Is Your Work Unmistakable?

Recently I had the opportunity to chat with Srini Rao from Unmistakable Creative. Chief Creative Instigator, podcast host and author of the Wall Street Journal bestseller The Art of Being Unmistakable, Srini has conducted over 600 interviews with thought leaders and people from every walk of life, all of whom share a special trait: in some way or another, they are unmistakable.

What follows is a collection of 6 ways to be unmistakable based on our conversation. But first, what does being unmistakable actually mean?

According to Srini, being unmistakable means doing things that are so distinctive, unique, and original, that they're immediately recognized as things that you did.

It means that you do work so distinctive, you don't even need to put a signature on it - indeed, the work is itself a signature. It's a kind of creative fingerprint, based on your unique set of skills, experiences and personality quirks.

So how do you go about creating distinctive and unmistakable work? Srini has some tips for you:


1. Develop a bias toward action.

People tend to put all of their energy and time into being intentional, focusing on a specific achievement or a certain level of success. The difficulty is, starting out you aren't likely to have the skills necessary to reach that level yet. This can often become a hindrance, as the frustration stifles any progress you might make. It's important to cultivate a bias toward action, even if that action leads to mistakes or things that don't work. Almost every successful project, product or process you've ever seen has left behind a trail of missteps, mistakes and even a disaster or two. What unifies them all is that they were built on a bias toward action.


2. Learn to narrow your focus.

Being unmistakable often means focusing on a specific thing that you're not only good at but that you also enjoy doing. Let's say an online content marketing expert says everybody should start a podcast. If you don't enjoy podcasting, you're not going to succeed at it - it's really that simple. In the beginning, of course, there will be exploration and experimentation. For example, you might make an attempt at podcasting, but there must come a point when you make the decision to commit to a specific project - the one project that you'll pour 110% of your energy into and turn it into something unmistakable.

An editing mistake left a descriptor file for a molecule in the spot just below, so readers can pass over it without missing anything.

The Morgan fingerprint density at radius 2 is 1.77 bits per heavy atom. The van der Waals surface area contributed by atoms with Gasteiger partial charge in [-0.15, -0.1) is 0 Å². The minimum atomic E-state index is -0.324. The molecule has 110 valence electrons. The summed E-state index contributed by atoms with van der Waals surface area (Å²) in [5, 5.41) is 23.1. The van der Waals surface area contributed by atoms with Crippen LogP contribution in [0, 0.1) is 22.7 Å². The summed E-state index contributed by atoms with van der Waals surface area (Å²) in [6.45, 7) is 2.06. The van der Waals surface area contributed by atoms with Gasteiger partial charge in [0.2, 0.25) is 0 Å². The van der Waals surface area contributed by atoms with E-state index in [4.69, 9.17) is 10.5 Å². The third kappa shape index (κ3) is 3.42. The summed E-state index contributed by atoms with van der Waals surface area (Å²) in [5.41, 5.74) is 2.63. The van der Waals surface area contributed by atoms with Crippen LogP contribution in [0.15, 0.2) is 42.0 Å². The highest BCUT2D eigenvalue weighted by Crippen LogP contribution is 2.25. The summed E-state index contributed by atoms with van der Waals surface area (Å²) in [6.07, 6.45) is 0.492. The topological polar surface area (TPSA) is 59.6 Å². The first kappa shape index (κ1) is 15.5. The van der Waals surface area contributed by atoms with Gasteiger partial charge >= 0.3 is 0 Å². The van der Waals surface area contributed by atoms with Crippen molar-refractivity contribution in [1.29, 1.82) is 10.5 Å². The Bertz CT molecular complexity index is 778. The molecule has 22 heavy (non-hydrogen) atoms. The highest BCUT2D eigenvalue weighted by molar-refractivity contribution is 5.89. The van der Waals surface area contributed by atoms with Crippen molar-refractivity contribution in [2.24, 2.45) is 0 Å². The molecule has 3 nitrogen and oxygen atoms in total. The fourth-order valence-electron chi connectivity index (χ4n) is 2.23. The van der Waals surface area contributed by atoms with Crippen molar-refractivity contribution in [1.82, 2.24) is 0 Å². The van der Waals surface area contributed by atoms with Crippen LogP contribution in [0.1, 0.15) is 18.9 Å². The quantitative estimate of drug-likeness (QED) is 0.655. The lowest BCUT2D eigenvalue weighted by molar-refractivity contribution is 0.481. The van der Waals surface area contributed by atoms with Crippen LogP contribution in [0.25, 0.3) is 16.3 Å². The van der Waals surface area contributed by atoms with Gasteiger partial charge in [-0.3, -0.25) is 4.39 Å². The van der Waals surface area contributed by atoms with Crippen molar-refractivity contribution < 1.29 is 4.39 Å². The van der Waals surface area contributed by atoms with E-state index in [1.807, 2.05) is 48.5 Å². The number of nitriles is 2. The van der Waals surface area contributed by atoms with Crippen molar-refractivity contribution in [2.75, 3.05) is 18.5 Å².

3. Quality needs to be a moving target.

Creating unmistakable work involves constant evaluation and improvement. If you're at a specific quality level, what are you doing to raise that bar? Are you comparing yourself and your work to the average, or are you setting your targets based on people who are achieving things at the level you want to achieve? It's often been said that art is never completed, only abandoned. What you're creating is your art, and therefore, it's never truly "done." Set your bar, work to achieve that level of quality, move the target. Later, rinse, repeat.


4. Consider everything research.

Author Austin Kleon once said that when you steal from a lot of people it's research, but when you steal from one, it's plagiarism. Just consider it all research. Nothing is ever created in a vacuum, and it's entirely likely that your unmistakable work will be a completely unique take on something that came before. Alternatively, you may see things that came before and come up with a better way of achieving results. It's all research.


5. Write a thousand words a day.

Few things will pay off professionally, creatively and even financially as writing consistently. Not only does it obviously increase your writing quality, but it begins to free up ideas and encourage creativity, which frees up more ideas, and so on and so on. Developing the habit of writing a thousand words a day teaches you the power of consistency, building powerful habits that will increase the quality of your work almost automatically.


6. Detach yourself from results.

It's easy to get caught up in the day to day results. How did that podcast do? How many books did we sell today? It's understandable, but to be truly unmistakable, you have to be willing to play the long game and realize that those things don't really matter in the long run. There's an old adage from Zig Ziglar that says,

“If you help everybody else get what they want, you’ll get everything you want.”
— Zig Ziglar

The goal should always be to help the people who work with you be better for the experience afterward.


Some of the ideas presented here may seem counterintuitive, but then, being unmistakable is often not about taking the road less traveled, but about taking the road nobody even knew was there.

As a final thought, I asked Srini what legacy he wanted to leave for his audience. What he said was intriguing, to say the least. Srini believes that there's nothing interesting about simply replicating what someone else has done before. He hopes that his work will inspire people to go out and create something original, unique to them and their instincts and intuition. Srini believes that it's important not to confuse imitation with adaptation.


In the end, it's not about recreating the world, it's about allowing people to see the world through the filter of your unique vision and creativity.


That will make you truly unmistakable.

Listen to the FULL interview --> 

P.S. Do you want to potentially launch your own podcast?

Discover the Top 3 Myths (BUSTED) for running an award-winning podcast here.